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of spirit-embodiment to images or idols. How an image may be considered a receptacle for a spirit, is well shown here by the straw and rag figures of men and beasts made in Calabar at the great triennial purification, for the expelled spirits to take refuge in, whereupon they are got rid of over the border.1 As to positive idols, nothing could be more explicit than the Gold-Coast account of certain wooden figures called "amagai," which are specially treated by a "wong-man" or priest, and have a "wong" or deity in connexion with them; so close is the connexion conceived between spirit and image, that the idol is itself called "Wong.''''' So in the Ewe district, the same " edro" or deity who inspires the priest is also present in the idol, and "edro" signifies both god and idol.3 Waitz sums up the principles of West African idolatry in a distinct theory of embodiment, as follows: "The god himself is invisible, but the devotional feeling and especially the lively fancy of the negro demands a visible object to which worship may be directed, lie wishes really and sensibly to behold the god, and seeks to shape in wood or clay the conception he has formed of him. Now if the priest, whom the god himself at times inspires and takes possession of, consecrates this figure to him, the idea has only to follow that the god may in consequence be pleased to take up his abode in the figure, to which he may be specially invited by the consecration, and thus image-worship is seen to be comprehensible enough. Denham found that even to take a man's portrait was dangerous and caused mistrust, from the fear that a part of the living man's soul might be conveyed by magic into the artificial figure. The idols are not, as Bosman thinks, deputies of the gods, but merely objects in which the god loves to place himself, and which at the same time display him in sensible presence to his adorers. The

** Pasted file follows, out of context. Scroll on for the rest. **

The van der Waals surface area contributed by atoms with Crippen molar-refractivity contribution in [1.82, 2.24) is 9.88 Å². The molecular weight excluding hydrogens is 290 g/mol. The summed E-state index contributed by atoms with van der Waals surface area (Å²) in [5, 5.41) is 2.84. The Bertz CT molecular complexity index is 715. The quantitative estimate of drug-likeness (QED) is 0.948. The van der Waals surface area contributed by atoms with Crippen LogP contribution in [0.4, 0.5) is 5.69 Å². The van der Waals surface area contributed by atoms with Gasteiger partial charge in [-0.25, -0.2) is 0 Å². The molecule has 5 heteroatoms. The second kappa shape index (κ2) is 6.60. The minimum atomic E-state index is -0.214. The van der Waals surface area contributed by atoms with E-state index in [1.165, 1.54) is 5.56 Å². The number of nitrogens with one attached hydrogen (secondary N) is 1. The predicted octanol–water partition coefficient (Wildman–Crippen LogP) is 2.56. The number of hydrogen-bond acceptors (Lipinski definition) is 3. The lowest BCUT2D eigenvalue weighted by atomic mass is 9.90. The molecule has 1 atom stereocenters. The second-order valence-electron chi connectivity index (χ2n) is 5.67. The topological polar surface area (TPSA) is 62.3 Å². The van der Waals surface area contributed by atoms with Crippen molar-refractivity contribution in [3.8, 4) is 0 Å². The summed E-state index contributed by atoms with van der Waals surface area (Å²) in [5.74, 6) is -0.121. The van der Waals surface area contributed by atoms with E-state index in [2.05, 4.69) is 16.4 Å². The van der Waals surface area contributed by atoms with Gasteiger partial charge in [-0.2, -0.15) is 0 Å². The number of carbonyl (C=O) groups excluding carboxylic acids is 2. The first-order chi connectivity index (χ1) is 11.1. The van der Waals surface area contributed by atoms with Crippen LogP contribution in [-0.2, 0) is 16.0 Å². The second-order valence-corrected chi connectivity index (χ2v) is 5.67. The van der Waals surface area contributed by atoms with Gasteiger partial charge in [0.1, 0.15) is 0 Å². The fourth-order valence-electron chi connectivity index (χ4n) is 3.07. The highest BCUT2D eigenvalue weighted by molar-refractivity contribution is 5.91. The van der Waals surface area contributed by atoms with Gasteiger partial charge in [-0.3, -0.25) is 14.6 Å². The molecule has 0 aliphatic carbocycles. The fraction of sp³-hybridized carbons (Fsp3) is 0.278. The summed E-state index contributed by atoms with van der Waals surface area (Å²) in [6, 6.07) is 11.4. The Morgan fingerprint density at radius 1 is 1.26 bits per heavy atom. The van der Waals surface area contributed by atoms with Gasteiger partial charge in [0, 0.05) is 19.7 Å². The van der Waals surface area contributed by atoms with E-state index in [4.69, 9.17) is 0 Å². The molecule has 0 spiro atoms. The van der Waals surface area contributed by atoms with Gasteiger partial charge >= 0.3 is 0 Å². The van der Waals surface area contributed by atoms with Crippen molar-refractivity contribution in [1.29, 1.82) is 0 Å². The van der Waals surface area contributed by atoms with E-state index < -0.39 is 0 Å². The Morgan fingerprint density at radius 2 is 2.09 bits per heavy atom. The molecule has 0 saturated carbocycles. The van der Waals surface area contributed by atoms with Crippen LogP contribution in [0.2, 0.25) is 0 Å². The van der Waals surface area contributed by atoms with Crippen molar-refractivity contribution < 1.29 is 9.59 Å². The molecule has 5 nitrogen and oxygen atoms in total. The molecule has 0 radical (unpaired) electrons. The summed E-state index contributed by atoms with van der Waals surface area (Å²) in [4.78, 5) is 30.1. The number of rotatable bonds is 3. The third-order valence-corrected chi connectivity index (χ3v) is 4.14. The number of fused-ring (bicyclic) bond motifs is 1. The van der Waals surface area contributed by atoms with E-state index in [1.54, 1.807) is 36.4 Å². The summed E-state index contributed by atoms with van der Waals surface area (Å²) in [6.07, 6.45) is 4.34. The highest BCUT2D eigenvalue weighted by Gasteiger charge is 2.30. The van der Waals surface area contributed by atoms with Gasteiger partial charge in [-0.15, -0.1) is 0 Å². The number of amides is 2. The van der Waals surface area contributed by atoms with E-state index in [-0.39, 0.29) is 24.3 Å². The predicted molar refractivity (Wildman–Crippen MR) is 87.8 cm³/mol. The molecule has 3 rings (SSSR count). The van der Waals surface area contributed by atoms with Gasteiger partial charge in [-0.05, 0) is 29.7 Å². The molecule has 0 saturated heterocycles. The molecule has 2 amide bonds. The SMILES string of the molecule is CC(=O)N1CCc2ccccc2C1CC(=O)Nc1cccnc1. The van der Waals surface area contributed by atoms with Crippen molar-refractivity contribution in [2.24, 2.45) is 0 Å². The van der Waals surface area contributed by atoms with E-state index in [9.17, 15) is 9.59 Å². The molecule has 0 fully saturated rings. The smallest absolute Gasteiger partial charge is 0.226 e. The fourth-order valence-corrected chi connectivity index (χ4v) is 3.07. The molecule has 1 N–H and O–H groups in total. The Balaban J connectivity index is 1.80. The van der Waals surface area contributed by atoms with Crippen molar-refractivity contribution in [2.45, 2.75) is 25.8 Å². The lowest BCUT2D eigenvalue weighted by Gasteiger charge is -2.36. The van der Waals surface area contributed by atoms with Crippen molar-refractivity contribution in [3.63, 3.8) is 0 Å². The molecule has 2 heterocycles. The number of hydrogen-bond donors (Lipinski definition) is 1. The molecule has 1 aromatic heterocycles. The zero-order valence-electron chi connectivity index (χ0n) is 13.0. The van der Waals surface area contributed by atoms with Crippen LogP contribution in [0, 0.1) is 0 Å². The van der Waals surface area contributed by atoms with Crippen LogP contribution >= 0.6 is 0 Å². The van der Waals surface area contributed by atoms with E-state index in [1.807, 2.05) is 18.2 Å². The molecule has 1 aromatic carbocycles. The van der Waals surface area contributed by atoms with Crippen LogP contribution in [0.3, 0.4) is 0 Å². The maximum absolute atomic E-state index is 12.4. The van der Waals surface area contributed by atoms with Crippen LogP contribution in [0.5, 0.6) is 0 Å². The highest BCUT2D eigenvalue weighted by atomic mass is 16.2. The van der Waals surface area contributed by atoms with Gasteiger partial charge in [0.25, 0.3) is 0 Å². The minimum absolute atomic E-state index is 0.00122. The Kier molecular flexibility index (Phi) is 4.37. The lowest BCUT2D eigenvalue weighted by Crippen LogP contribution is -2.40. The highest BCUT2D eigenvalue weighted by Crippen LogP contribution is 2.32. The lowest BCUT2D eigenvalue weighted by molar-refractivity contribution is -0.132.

1 Hutchinson in 'Tr. Eth. Soc.' vol. i. p. 336 ; see Bastian, 'Psychologic, p. 172.
2 Steinliauser, in ' Magaz. dcr Evang. Missionen.' Basel, 1S56, No. 2, p. 131.
• Schlegel, Ewe-Sprache, p. xvi.